Walt Whitman was everything to everyone – and so much of him still lives on at Western.
“What’s amazing about Whitman is that he was so many personae to different people – everything from an escaped slave, to a woman, to a person of the woods,” English professor Joshua Schuster said. “He was a leader, a mystic, a utopianist, especially for men. He is also what we’d now call a queer hero. Anything you wanted him to be, he was.”
This week, you will find Schuster celebrating the famed poet’s 200th birthday, as part of the annual Words: London’s Literary and Creative Arts Festival, taking place Nov. 1-3 at Museum London. In its sixth year, the festival is an annual event, organized in partnership with the Public Humanities at Western, bringing together Canadian authors of local, regional and national acclaim, for a celebration of creative ideas, artistic expression, and cultural diversity.
As part of Words, Schuster is delivering a public lecture, Legacies of Walt Whitman’s Summer in London, on Saturday.
Considered the father of free verse and the first modern American poet, Whitman expressed language about sexuality, ecology and identity that no one had heard before, in ways no poet had conveyed before.
“He invented out of nowhere a new form of poetry, between poetry and prose – these long lines that took the shape of whatever he needed them to be,” Schuster said. “He was a poet transforming what poetry could be.”
Among Whitman’s many admirers was world-renowned psychiatrist Richard Maurice Bucke (founder of what became the London Psychiatric Hospital), who invited Whitman to visit London in 1880 – Whitman’s only trip outside of the United States.
That three-month stay proved to be a fertile literary ground for Whitman and Whitmanians alike – a time when the poet continued to revise and add to Leaves of Grass and when Canadians fell in love with his writing, philosophy and personality.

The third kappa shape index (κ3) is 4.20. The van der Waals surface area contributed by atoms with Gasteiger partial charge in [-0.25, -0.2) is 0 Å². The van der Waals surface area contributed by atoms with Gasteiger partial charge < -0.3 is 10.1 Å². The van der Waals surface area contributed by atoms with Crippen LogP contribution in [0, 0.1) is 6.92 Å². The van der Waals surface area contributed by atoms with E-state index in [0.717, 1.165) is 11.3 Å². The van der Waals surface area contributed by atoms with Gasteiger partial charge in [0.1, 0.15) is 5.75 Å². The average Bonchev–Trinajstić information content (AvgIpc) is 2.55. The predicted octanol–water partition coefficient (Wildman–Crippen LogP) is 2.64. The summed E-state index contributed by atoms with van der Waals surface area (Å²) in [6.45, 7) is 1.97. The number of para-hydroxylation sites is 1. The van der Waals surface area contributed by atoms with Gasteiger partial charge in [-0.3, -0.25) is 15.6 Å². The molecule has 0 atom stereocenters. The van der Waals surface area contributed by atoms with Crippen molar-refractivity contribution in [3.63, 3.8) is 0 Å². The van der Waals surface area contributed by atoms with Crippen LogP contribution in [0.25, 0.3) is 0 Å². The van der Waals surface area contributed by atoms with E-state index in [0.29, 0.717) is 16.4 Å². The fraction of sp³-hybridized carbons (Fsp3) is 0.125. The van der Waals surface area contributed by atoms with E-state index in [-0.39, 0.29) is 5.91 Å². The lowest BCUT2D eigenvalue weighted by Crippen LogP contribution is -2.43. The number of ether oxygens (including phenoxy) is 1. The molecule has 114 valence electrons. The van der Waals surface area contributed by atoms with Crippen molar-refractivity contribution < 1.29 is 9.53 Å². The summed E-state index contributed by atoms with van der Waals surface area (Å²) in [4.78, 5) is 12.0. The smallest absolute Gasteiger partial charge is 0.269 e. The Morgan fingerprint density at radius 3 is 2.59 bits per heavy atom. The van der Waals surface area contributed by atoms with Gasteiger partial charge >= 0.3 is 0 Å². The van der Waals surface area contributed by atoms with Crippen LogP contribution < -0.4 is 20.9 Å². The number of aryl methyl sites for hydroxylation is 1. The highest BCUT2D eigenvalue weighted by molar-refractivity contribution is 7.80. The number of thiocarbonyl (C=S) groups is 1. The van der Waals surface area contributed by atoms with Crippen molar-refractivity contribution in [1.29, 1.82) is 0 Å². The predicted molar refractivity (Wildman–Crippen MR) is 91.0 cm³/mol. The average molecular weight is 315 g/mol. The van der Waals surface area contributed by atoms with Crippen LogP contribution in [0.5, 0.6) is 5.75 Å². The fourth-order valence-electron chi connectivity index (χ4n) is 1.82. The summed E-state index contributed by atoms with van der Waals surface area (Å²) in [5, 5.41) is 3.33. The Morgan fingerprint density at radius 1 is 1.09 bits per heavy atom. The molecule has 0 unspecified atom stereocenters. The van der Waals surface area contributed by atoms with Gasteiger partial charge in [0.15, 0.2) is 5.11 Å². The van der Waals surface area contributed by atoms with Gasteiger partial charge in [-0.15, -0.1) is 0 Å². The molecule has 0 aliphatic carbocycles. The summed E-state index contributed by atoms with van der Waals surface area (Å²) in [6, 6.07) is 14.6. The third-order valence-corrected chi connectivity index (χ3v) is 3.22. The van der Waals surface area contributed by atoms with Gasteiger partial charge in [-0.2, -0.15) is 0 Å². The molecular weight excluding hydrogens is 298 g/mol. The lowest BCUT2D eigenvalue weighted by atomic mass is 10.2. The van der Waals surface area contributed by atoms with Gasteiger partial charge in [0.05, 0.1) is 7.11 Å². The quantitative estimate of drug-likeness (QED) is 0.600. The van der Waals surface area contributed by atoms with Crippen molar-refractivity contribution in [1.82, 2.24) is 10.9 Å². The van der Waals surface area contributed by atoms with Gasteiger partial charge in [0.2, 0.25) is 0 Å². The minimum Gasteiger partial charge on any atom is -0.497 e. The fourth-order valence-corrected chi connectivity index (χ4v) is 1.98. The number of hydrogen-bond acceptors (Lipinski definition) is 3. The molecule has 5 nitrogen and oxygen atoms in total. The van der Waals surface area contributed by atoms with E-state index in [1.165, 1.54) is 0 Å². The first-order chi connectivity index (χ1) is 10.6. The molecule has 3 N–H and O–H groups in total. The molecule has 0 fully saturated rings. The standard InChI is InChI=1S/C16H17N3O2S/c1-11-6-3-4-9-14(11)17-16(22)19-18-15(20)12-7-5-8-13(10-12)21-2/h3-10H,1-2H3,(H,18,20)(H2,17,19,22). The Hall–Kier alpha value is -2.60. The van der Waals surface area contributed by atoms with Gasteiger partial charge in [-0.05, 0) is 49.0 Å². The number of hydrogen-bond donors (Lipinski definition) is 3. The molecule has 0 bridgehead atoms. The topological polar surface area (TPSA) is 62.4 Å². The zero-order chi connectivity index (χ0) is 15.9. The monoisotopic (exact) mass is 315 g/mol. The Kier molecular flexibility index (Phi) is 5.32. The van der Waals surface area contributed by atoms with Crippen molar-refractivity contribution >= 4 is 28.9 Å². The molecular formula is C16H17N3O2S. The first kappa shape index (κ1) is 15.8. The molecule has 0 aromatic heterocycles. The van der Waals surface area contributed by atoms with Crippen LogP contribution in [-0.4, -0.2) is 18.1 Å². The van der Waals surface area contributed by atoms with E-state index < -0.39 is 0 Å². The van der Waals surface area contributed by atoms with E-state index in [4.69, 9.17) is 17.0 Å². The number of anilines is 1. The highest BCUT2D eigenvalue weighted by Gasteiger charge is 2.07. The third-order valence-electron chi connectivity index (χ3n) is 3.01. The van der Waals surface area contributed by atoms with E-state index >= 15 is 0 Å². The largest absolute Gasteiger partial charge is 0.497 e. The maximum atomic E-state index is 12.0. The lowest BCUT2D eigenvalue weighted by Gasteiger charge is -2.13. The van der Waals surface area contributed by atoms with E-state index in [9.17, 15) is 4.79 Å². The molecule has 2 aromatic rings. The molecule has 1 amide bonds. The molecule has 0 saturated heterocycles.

He created something of a personality cult, Schuster said, as Bucke ranked his friend with the likes of Dante, Jesus, Mohammed and Francis Bacon (and, incidentally, higher on the heroes list than Moses or Socrates).
Members of the Canadian artists collective, the Group of Seven, adored him. Sir William Osler was at one time the poet’s personal physician.
Whitman also attracted London-area acolytes such as noted naturalist Henry S. Saunders, bibliophile John Barnett and wartime physician/commander Dr. Edwin Seaborn, all of whom became avid collectors of everything Whitmanian.
And that’s how Western eventually found itself caretaker of Canada’s richest trove of rare first editions and Whitman memorabilia.
Held within Western Archives and Special Collections, that trove includes a rare, 1856 edition of Leaves of Grass, one of just 1,000 Whitman wrote, designed and self-published – which, even at a dollar per copy, sold poorly at the time. (Whitman’s original, anonymously written 1855 Leaves of Grass consisted of 12 untitled poems and just 200 of the original 795 copies remain.)
Western’s collection also has two 1860 first editions, including a ‘pirated’ version that copied the original plates but wasn’t authorized by the poet.
Over time, the original Leaves evolved to become editions with about 400 poems. Whitman himself evolved; his idealism modulated in part by world events. “Whitman thought his poetry would prevent the (American) Civil War – just friendship and reading poems would suffice,” Schuster said.
The poet was later to write O Captain! My Captain! to eulogize assassinated president Abraham Lincoln.
Bucke became a font of information, biographies, analyses and publications by and about Whitman.
Western’s collection has a selection of Whitmanian ’zines includes one called the Sunset of Bon Echo. Schuster’s students are paying tribute to the publication by making a Bon Echo Echo ’zine with poems that follow Whitmanian rhythms.
In December, the D.B. Weldon Library will host an exhibition of rare Whitman volumes and student poetry and prose. For that, students are also researching the different first editions – not just the history of the work, but of the book itself, including who owned it and how it got to the library.
“Each edition tells a story of Western and each individual book tells a story, often with a London connection,” Schuster said.
Whitmania in Ontario faded by 1950, but the poet’s works continue to be memorized and memorialized in classrooms, popular culture and movies.
Two centuries after Whitman’s birth, celebrations are popping up across the United States, including at the University of California at Los Angeles that held a year-long celebration of Whitman.
Western will be home to Canada’s only Whitman celebration in this one-of-a-kind exhibit and public lecture. It goes beyond London’s Wordsfest and beyond Western, Schuster said. “It’s really for all of Canada.”